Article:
25 Tips for Coping with Grief at the Holidays
by Cathy Mandile
For some, Christmas brings back uncomfortable memories or even trauma. Not all of us have a Merry Christmas.
Perhaps our stress levels increase due to relationship challenges or loss of loved ones. It is so important to have Self Compassion during this busy time.
Here are some helpful tips on how to assist in coping with grief and loss at the Christmas season.
- Acknowledge that the holidays will be different and they will be tough.
- Decide which traditions/rituals you want to keep.
- Decide which traditions/rituals you want to change.
- Create a new ritual in memory of your loved one.
- Plan ahead and communicate with the people you will spend the holiday with in advance, to make sure everyone is in agreement about traditions and plans.
- Remember that not everyone will be grieving the same way you are grieving.
- Put out a ‘memory stocking’, ‘memory box’, or other special place where you and others can write down memories you treasure. Pick a time to read them together.
- Light a candle in your home in memory of the person you’ve lost.
- Include one of your loved one’s favorite dishes in your holiday meal.
- Be honest. Tell people what you DO want to do for the holidays and what you DON’T want to do.
- See a counsellor. Maybe you’ve been putting it off. The holidays are especially tough, so this may be the time to talk to someone. See your G.P. for a Mental Health Care Plan to assist in finding a reputable counsellor.
- Pick a few special items that belonged to your loved one and gift them to friends or family who will appreciate them.
- Journal when you are having an especially bad day.
- Don’t feel guilty about skipping events if you are in holiday overload!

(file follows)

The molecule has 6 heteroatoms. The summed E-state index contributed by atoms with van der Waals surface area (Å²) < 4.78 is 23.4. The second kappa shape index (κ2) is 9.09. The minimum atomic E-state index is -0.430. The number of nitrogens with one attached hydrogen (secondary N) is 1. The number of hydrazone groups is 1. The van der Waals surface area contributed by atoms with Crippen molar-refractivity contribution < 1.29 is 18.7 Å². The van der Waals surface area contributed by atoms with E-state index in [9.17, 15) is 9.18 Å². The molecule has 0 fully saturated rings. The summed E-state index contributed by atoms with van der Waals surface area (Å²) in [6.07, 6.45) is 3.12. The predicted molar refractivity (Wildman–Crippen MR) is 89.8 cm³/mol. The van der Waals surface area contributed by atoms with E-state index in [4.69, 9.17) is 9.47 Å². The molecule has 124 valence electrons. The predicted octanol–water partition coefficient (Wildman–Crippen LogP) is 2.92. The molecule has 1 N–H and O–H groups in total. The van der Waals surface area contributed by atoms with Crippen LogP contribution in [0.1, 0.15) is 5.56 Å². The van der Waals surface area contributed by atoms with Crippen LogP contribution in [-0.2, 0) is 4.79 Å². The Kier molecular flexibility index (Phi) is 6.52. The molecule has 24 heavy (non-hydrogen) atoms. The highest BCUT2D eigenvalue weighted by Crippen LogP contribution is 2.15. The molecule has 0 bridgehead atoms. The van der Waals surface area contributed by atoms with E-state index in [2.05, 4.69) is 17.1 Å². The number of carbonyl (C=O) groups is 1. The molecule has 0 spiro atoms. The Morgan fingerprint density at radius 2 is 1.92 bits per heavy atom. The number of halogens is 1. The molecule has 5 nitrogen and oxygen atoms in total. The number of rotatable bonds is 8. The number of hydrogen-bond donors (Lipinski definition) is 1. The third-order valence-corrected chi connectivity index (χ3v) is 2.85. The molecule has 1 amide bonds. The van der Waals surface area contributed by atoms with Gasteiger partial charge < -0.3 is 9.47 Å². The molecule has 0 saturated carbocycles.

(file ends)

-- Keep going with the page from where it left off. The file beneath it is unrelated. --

- Don’t get trapped. When you go to holiday events, drive yourself so you can leave if it gets to be too much.
- Talk to the kids about the holidays – it can be confusing for kids that the holidays can be both happy and sad after a death. Let them know it is okay to enjoy the holiday, and it is okay to be sad.
- Go to a grief group. When everyone looks so filled with holiday cheer, sometimes it is helpful to talk with others who are struggling.
- Remember that crying is okay. The holidays are everywhere and who knows what may trigger a cry-fest. We’ve all been there and it is okay to cry (even if you are in the sock aisle at Target).
- Watch the booze. Alcohol can become a fast friend when we are grieving.
- Say yes to help. There will be people who want to help and may offer their support. Take them up on their offers.
- Ask for help. If people aren’t offering, ask. This can be super-hard if it isn’t your style, but it is important. Asking others to help with cooking, shopping, or decorating can be a big relief.
- Have a moment of silence during your holiday prayer or toast in memory of your loved one.
- Don’t feel guilty about not sending holiday cards!
- Seek gratitude. I know this is tough. But try to find one daily thing to be grateful for throughout the holiday season. Write it down, photograph it, share it on facebook. Whatever. Just look for the little things.
- Remember, it is okay to be happy – this doesn’t diminish how much you love and miss the person who isn’t there this holiday. Don’t feel guilty for the joy you do find this holiday season.
Cathy Mandile is a Melbourne based counsellor and family therapist.
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